The provincial government announced hundreds of thousands of dollars worth of funding through the Resort Municipality Initiative to help build tourism in Invermere and Radium last week.
In a series of press releases put out on Tuesday, May 13th the provincial Ministry of Jobs, Tourism and Responsible for Labour highlighted the $10.5 million it would give through the initiative to B.C’s 14 designated resort municipalities, including $212,000 for Invermere (which is partnered with Panorama Mountain Village in the initiative) and $78,000 for Radium Hot Springs.
The funding was welcomed by both Invermere mayor Gerry Taft and Radium Hot Springs mayor Dee Conklin, but Mr. Taft expressed concern about potential future changes to the initiative.
“It’s been a really positive program. For us it’s been quite significant,” Mr. Taft told The Valley Echo. “It’s used to invest in tourist infrastructure to basically enhance what we as a small community can offer visitors. By doing that, it not only benefits visitors, but also permanent residents as well.”
The Resort Municipality Initiative began several years ago and, according to Mr. Taft, can be thought of as the province giving back money (in the form of grants) to resort municipalities that generate a good deal of money for the province through the hotel room tax. In loose terms, it’s as if the province collects its eight per cent hotel room tax and then gives about three per cent back to the resort communities, said Mr. Taft.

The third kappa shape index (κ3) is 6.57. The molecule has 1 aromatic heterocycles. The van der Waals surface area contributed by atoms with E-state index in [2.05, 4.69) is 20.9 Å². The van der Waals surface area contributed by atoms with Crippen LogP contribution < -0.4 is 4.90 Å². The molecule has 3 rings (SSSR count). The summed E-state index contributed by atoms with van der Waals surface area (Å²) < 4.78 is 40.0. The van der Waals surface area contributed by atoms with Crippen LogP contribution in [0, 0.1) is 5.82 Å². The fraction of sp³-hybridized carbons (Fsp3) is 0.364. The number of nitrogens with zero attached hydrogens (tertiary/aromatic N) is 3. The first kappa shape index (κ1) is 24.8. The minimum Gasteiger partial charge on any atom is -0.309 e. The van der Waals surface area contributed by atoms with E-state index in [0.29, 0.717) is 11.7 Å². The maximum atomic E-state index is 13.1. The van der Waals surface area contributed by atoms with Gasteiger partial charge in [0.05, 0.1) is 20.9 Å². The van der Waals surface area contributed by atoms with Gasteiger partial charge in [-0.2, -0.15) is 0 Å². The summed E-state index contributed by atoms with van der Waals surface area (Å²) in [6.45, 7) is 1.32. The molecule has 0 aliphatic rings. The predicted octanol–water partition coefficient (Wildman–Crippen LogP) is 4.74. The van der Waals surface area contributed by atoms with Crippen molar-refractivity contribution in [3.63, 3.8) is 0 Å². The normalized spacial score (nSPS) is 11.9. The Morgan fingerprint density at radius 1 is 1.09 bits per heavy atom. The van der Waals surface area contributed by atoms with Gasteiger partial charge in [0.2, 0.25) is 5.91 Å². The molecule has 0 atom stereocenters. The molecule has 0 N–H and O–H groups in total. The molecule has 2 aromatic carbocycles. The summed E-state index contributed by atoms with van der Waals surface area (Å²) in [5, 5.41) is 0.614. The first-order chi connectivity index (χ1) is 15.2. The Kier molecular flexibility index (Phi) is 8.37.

“We’re thrilled. It’s wonderful to see all the resort municipalities in the province benefiting from this program,” Radium Hot Spring mayor Dee Conklin told The Valley Echo.
Half of the 14 resort municipalities in B.C. are in the Kootenay region (the rest are scattered across the province). To qualify for the program, incorporated municipalities need a certain number of hotel rooms compared with their permanent populations. Invermere initially didn’t have enough hotel rooms to qualify, until it partnered with Panorama Mountain Village (which as an unincorporated municipality can’t qualify on it own).
The initiative was launched because many of the resort municipalities are responsible for providing services and infrastructure that exceed the needs of their permanent populations by a wide margin — services and infrastructure that attract the tourists who help generate the hotel room tax revenue, said Mr. Taft.
Radium will put this year’s funding to helping summer camps, festivals and other events, building hot pool connector paths, and downtown beautification. Invermere will likely, according to Mr. Taft, use its funding this year to redeveloping the cenotaph park downtown. In the past the district has used the funding to help pay for the new building at Kinsmen Beach, the new Invermere entrance sign, work on Pothole Park and for the Mountain to Valley shuttle between Invermere and Panorama.
“There is a bit of spin from the province with the announcement, in that (in the press releases) it kind of sounds like a brand-new program,” said Mr. Taft. “It’s a great thing, but it’s not a new thing, we get roughly the same amount each year.